So going back to the beginning, what has the transfiguration got to do with all of this? Well when Jesus went up the mountain with Peter, James and John, he was transfigured and Moses and Elijah appeared speaking with him. The three disciples were naturally terrified by this and Peter, not knowing what to say, said, “Master, it is well that we are here; let us make three booths, one for you and one for Moses and one for Eli’jah.” (Mark 9:5)
What Peter was doing was to treat all three of them, that is, Jesus, Moses and Elijah, as equals. He was treating them as if they were the same, a bit like the minister I mentioned earlier who believed that the New Covenant was just an extension of the Old Covenant.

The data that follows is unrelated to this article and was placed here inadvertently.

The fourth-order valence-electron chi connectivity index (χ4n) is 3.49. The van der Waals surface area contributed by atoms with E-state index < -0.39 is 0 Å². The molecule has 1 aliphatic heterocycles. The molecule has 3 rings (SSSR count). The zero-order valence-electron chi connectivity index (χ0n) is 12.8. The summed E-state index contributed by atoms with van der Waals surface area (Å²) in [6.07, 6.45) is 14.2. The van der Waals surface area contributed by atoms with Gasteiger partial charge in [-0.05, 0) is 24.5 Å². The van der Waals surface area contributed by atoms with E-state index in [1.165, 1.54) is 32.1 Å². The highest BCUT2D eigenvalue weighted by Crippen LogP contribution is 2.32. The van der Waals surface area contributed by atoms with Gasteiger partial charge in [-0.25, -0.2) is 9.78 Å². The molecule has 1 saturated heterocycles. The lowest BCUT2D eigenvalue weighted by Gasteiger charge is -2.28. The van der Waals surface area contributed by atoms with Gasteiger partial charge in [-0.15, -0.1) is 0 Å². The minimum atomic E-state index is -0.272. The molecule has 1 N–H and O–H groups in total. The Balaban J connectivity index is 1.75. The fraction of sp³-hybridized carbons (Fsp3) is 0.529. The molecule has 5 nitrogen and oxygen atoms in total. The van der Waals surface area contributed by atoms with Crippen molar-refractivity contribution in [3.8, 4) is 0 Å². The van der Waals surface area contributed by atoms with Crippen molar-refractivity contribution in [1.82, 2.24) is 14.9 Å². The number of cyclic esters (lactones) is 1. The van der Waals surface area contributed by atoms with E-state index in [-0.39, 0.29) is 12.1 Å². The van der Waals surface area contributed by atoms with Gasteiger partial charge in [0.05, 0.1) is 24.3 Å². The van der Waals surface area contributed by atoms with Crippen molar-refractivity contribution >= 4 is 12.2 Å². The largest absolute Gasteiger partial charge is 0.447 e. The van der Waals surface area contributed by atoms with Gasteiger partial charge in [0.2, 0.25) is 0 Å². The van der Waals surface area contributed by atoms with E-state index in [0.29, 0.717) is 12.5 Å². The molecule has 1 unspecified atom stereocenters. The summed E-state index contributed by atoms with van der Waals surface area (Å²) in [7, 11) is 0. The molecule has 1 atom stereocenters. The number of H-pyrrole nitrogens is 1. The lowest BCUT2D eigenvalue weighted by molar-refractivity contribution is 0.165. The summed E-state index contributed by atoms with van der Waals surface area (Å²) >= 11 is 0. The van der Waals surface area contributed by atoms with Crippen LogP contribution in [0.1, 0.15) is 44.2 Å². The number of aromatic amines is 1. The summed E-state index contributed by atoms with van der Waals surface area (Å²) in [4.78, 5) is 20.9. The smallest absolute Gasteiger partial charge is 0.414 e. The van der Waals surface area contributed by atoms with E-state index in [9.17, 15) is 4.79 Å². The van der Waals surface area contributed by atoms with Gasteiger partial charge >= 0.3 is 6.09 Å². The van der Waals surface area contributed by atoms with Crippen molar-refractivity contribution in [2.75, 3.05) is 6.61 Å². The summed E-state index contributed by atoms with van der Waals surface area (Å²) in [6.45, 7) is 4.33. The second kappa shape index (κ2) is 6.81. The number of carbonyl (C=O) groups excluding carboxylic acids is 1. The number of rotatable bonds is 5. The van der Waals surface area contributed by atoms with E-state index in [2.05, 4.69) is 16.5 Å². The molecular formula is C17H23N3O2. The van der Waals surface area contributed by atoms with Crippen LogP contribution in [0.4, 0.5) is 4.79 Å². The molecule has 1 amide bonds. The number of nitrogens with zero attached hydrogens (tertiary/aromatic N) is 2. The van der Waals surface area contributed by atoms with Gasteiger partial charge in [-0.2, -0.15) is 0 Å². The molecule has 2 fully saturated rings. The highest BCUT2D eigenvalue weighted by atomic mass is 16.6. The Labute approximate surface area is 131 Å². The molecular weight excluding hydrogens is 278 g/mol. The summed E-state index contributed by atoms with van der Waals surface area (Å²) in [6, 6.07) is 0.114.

But God the Father stepped in to show Peter his error. God spoke from heaven saying, “This is my beloved Son; listen to him.” (Mark 9:7) And as they looked around they saw that only Jesus alone was with them.
Moses represents the law in this event and Elijah represents the prophets. Jesus as the Son of God is the founder and maker of the New Covenant. When the Father spoke to the disciples he did not say “Listen to all three of them,” but he told them to listen to Jesus. In this I believe God is saying that our salvation does not come through a combination of the law, prophets and the New Covenant, but through Jesus only. It is Jesus who gives us life. The law offers only condemantion for it shows sin to be sin, but in Jesus we have freedom from sin.